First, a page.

If you’ve never heard of journalspace, don’t feel bad—I hadn’t either until it popped up in my Google Alerts for “Backup.” My ignorance notwithstanding, the blog hosting company had been around for 6 years and had 14,000 visitors each month. Now all those blogs have vanished, with the bloggers left struggling to retrieve their posts from the Google cache if they didn’t have backups of their own.
So what happened? Someone—or something—erased all the data on the journalspace server. There were no backups. One of my Scary Statistics posts mentions that 60% of companies that lose their data go out of business within 6 months. Journalspace was forced to shut its doors much sooner than that.
The story has been all over the net—just look at my Backup Bookmarks posts over the past few days for a collection of links. Feel free to go read them for more details, or look at the journalspace blog. (Since they’re putting their domain name up for sale, that link may not be good for long.)
What I want to concentrate on here are two lessons we can all learn from this catastrophe.
RAID Is Not Backup
I once compared some form of backup or another to RAID, and some kind(?) person was quick to point out to me the error of my ways. Now that I own three different RAID devices (the Maxtor Shared Storage II, the Buffalo LinkStation Mini, and the Buffalo Quattro), I understand RAID a bit better. By using a “mirroring” array, RAID can help protect you from data loss. Because all data is written to two or more disks simultaneously, you’re still safe if one of those drives fail. That was the case with my first Maxtor Shared Storage II, Teras. One day the drive started making horrible clicking noises. Fortunately for me, I had Teras in RAID 1 (mirroring) configuration, and only one of the two drives inside the box was damaged. The wizards at Seagate/Maxtor were able to retrieve the data from the other drive for me without trouble, and I restored that data to the replacement MSS-II (named Teratides, which means “son of Teras”) fairly easily from the USB drive Jay sent it back to me on.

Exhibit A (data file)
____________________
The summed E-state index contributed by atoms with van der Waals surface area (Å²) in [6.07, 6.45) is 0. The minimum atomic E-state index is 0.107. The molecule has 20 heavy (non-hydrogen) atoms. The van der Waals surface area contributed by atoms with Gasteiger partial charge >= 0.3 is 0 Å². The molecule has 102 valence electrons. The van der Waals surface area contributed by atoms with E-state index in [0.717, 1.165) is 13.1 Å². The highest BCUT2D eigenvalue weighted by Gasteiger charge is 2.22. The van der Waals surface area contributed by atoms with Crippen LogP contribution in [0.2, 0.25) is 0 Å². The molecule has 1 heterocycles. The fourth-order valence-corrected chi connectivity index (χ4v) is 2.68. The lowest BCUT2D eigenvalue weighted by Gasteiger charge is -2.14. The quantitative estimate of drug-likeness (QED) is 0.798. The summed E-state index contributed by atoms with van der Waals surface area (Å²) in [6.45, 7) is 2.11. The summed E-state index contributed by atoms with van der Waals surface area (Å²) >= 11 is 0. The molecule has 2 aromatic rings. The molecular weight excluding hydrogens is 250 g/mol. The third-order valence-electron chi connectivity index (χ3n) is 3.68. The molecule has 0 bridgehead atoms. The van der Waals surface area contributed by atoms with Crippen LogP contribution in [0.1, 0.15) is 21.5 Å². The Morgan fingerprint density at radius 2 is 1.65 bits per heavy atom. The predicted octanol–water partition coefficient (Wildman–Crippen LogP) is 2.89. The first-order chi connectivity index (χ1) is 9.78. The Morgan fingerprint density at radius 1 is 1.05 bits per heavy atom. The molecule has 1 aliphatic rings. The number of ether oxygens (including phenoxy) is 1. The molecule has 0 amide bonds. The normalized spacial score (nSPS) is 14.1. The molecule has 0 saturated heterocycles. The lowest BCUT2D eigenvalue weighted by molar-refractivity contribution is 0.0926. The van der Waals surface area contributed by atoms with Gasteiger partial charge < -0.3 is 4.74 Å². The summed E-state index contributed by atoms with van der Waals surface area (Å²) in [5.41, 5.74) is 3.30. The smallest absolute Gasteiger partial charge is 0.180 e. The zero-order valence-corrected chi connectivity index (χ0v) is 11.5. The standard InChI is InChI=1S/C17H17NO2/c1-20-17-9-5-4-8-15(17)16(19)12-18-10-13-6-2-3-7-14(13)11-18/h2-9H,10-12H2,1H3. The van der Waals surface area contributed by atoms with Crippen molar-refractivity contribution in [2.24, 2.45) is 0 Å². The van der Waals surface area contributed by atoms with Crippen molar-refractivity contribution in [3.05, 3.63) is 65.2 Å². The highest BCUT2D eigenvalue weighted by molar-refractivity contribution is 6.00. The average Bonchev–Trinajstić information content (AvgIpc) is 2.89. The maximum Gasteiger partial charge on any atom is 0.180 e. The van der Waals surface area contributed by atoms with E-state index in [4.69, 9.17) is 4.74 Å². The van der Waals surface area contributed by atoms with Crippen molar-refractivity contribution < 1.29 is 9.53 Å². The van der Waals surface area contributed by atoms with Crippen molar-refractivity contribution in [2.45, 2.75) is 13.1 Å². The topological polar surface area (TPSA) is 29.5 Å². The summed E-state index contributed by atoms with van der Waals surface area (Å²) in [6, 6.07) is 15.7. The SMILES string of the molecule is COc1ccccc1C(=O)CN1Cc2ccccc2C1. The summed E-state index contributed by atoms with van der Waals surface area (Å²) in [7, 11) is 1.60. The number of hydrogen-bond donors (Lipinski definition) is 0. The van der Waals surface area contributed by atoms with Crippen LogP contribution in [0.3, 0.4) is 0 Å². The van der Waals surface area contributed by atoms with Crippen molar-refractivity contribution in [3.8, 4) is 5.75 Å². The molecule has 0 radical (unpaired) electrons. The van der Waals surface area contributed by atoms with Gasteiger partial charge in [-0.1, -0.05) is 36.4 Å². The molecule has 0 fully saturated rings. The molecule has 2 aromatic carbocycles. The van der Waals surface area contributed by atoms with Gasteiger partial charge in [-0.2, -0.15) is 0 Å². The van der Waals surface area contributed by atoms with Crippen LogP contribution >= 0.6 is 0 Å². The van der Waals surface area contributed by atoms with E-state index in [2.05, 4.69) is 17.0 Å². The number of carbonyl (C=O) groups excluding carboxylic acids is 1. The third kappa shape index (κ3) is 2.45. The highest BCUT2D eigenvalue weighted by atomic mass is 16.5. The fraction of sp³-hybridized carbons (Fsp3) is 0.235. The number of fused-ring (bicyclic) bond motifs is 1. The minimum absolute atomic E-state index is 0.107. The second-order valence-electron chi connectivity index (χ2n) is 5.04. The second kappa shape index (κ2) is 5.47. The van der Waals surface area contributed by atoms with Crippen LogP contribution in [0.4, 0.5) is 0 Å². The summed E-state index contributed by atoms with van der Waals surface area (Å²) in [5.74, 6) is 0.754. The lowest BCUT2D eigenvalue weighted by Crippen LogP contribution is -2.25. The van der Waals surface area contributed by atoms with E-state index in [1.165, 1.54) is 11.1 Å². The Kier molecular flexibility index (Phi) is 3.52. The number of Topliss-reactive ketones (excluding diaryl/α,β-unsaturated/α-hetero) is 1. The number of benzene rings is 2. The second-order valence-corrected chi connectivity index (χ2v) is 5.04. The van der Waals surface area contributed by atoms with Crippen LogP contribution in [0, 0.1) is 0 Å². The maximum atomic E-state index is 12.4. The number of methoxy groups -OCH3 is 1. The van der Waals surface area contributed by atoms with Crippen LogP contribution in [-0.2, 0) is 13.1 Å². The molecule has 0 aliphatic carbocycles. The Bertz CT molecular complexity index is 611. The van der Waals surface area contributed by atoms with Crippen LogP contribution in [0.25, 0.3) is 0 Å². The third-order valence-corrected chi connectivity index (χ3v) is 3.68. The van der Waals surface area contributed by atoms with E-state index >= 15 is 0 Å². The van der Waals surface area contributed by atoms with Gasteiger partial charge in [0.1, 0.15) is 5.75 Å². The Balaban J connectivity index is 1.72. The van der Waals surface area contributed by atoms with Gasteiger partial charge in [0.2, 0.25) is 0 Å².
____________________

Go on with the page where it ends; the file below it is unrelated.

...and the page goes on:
If you’re running a server, you definitely want RAID—the higher level, the better. Servers are generally on 24/7 and that kind of wear and tear makes it more likely one of the disks will go.
But RAID is no substitute for backup. It doesn’t protect against viruses, theft, human error, or natural disaster. Anything deleted from the first drive automatically disappears from all the mirroring drives. Journalspace had two drives in a mirroring (RAID 1) configuration, and no backups. They learned the limitations of RAID the hard way.
Don’t Count on Your ISP for Backups
Some hosting companies make backups of their clients’ data, and some don’t. Even if yours does, remember that it’s your data and therefore your responsibility to protect it. Make a backup onto your own computer. I don’t know what provisions the journalspace platform made for its users to back up their blogs, but one reason I like WordPress is the ease of backing up my blog content. Just install the WP-DB-Backup plugin and tell it how often to e-mail your backup to you. Restoring the data or moving it to another blog is easy.
Store Backups Off-site
There’s a possibility that what happened to journalspace was the result of sabotage by a disgruntled former employee of their datacenter. When you keep your backups in your office, anyone who has access to the physical location of your computer also has access to your backups. While you want some backups close at hand, you also need to keep copies of your most critical data somewhere else.
My heart goes out to all the people who have lost their jobs. I hope none of journalspace’s former customers goes out of business because of it. And I don’t want anyone who reads this blog to have to experience that kind of pain.
Back up. Back up. Back up.
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